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1.
Figure 9

Figure 9. From: Pivotal role of the renin/prorenin receptor in angiotensin II production and cellular responses to renin.

Expression and colocalization of renin and of the renin receptor in placenta. Sequential sections of placenta were stained with the Ab to the receptor and FITC-coupled secondary anti-rabbit Ab (ac) or with anti-renin Ab and Texas-red–coupled secondary Ab (eg). (d) FITC-secondary Ab alone. (h) TRITC–coupled secondary Ab alone. The receptor and renin have similar distribution in vascular structures and in syncytiotrophoblast cells.

Genevieve Nguyen, et al. J Clin Invest. 2002 June 1;109(11):1417-1427.
2.
Figure 7

Figure 7. From: Pivotal role of the renin/prorenin receptor in angiotensin II production and cellular responses to renin.

Expression of the receptor mRNA. Northern blot analysis. After hybridization of the human blot, a strong signal corresponding to a 2.4-kb mRNA band was detected in heart, brain, and placenta, a weaker signal was seen in liver, pancreas, and kidney. The mRNA of the receptor was hardly detected in lung and skeletal muscle. The amount of RNA on the membrane was adjusted so that β-actin hybridization is comparable in every lane.

Genevieve Nguyen, et al. J Clin Invest. 2002 June 1;109(11):1417-1427.
3.
Figure 2

Figure 2. From: Pivotal role of the renin/prorenin receptor in angiotensin II production and cellular responses to renin.

In vitro transcription/translation of N14F/FLAG protein and coprecipitation with renin. (a) N14F/FLAG fusion protein (lane A) or control empty vector (lane B) transcribed in vitro and labeled with 35S-methionine are analyzed by SDS-PAGE and fluorography. (b) Coprecipitation of the N14F/FLAG fusion protein incubated with renin and immunoprecipitated with anti-renin Ab. The proteins were eluted and analyzed by SDS-PAGE and flurography. Lane A: N14F/FLAG fusion protein immunoprecipitated with anti-FLAG agarose; lane B: elution of N14F/FLAG protein bound to renin; lane C: N14F/FLAG protein immunoprecipitated with anti-renin Ab. (c) Renin alone (lane A) was immunoprecipitated with Ab to the renin receptor and analyzed by Western blotting with anti-renin Ab. Lane B: recombinant renin.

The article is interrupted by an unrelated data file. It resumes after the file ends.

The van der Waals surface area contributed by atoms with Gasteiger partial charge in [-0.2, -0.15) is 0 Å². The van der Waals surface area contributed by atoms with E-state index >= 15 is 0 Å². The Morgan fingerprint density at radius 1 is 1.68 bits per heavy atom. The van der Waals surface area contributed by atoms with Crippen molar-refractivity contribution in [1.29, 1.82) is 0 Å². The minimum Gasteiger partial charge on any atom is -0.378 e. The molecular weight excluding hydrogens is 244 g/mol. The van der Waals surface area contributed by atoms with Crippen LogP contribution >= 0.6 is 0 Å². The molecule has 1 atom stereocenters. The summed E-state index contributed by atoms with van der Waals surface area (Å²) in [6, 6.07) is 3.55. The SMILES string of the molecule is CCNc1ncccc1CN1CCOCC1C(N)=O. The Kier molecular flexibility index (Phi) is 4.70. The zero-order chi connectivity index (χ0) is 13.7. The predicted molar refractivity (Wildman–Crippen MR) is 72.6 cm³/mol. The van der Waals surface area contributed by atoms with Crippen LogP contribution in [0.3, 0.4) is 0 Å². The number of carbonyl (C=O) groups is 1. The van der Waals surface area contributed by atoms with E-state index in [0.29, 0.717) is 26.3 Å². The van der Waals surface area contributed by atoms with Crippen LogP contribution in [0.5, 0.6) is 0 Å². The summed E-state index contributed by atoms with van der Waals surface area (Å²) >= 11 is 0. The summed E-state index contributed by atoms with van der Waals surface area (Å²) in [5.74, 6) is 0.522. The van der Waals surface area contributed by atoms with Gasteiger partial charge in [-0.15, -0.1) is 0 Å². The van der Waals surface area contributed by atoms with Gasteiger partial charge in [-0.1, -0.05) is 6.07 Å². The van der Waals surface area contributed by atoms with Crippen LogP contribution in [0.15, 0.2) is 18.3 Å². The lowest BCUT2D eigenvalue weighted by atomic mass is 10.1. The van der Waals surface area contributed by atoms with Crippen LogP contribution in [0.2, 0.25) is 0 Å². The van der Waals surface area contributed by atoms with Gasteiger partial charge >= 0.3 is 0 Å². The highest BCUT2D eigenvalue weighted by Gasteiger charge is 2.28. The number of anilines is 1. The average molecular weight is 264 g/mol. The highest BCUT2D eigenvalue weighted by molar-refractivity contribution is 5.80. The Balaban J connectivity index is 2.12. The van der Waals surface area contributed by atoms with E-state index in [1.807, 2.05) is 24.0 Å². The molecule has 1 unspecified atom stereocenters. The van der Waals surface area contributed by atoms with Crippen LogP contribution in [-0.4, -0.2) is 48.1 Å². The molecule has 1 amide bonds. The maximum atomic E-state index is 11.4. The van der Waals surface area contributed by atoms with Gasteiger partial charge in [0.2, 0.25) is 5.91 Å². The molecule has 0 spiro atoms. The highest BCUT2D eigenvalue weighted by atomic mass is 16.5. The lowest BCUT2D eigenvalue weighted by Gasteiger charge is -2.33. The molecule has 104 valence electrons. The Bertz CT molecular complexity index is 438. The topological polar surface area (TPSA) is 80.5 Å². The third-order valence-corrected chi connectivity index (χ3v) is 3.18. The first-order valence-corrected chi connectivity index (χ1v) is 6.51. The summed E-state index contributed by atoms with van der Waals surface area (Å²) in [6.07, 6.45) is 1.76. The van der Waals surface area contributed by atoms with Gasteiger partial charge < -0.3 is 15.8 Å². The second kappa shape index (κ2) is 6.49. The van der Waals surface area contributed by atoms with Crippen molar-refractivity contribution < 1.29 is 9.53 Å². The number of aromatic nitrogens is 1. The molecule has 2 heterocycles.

Genevieve Nguyen, et al. J Clin Invest. 2002 June 1;109(11):1417-1427.
4.
Figure 3

Figure 3. From: Pivotal role of the renin/prorenin receptor in angiotensin II production and cellular responses to renin.

Membrane expression of N14F protein and renin binding by HMC cells transformed with N14F. (a) Saturation of binding on the HMC clone 2 (HMC2) expressing the receptor (squares, total; circles, nonspecific) and on HMC control cells (+, total; ×, nonspecific). The nonspecific binding was determined in the presence of 100 nM cold renin. Inset: Scatchard plot of the binding of renin to HMC2. (b) Immunofluorescence and confocal analysis of the expression of N14F on HMC2 cells stably expressing N14F (upper panel) and by HMC control cells transfected with empty vector (lower panel). The cells were stained with anti-receptor Ab (dilution 1:1,000) and with TRITC–conjugated secondary Ab.

Genevieve Nguyen, et al. J Clin Invest. 2002 June 1;109(11):1417-1427.
5.
Figure 5

Figure 5. From: Pivotal role of the renin/prorenin receptor in angiotensin II production and cellular responses to renin.

Cross-linking with renin and phosphorylation of the receptor. (a) HMC and control cells were labeled with 35S-methionine, and the receptor was immunoprecipitated with anti-receptor Ab (lane A and lane B for HMC and control cells, respectively) or after incubation with renin and cross-linking (lane C and lane D for HMC and control cells, respectively). In lane E, HMC cells cross-linked in the absence of renin. (b) In the upper panel HMC2 cells were stimulated with renin in the presence of 100 nM Captopril. The receptor was immunoprecipitated with anti-FLAG agarose, and the eluate was analyzed by Western blotting using Ab’s to phosphotyrosine or to phosphoserine. In the lower panel control cells were stimulated with renin, and the cell lysate was analyzed by Western blotting using Ab’s to phosphotyrosine or to phosphoserine. The right lanes of the two lower blots are the receptor immunoprecipitated from HMC cells stimulated by renin.

Genevieve Nguyen, et al. J Clin Invest. 2002 June 1;109(11):1417-1427.
6.
Figure 4

Figure 4. From: Pivotal role of the renin/prorenin receptor in angiotensin II production and cellular responses to renin.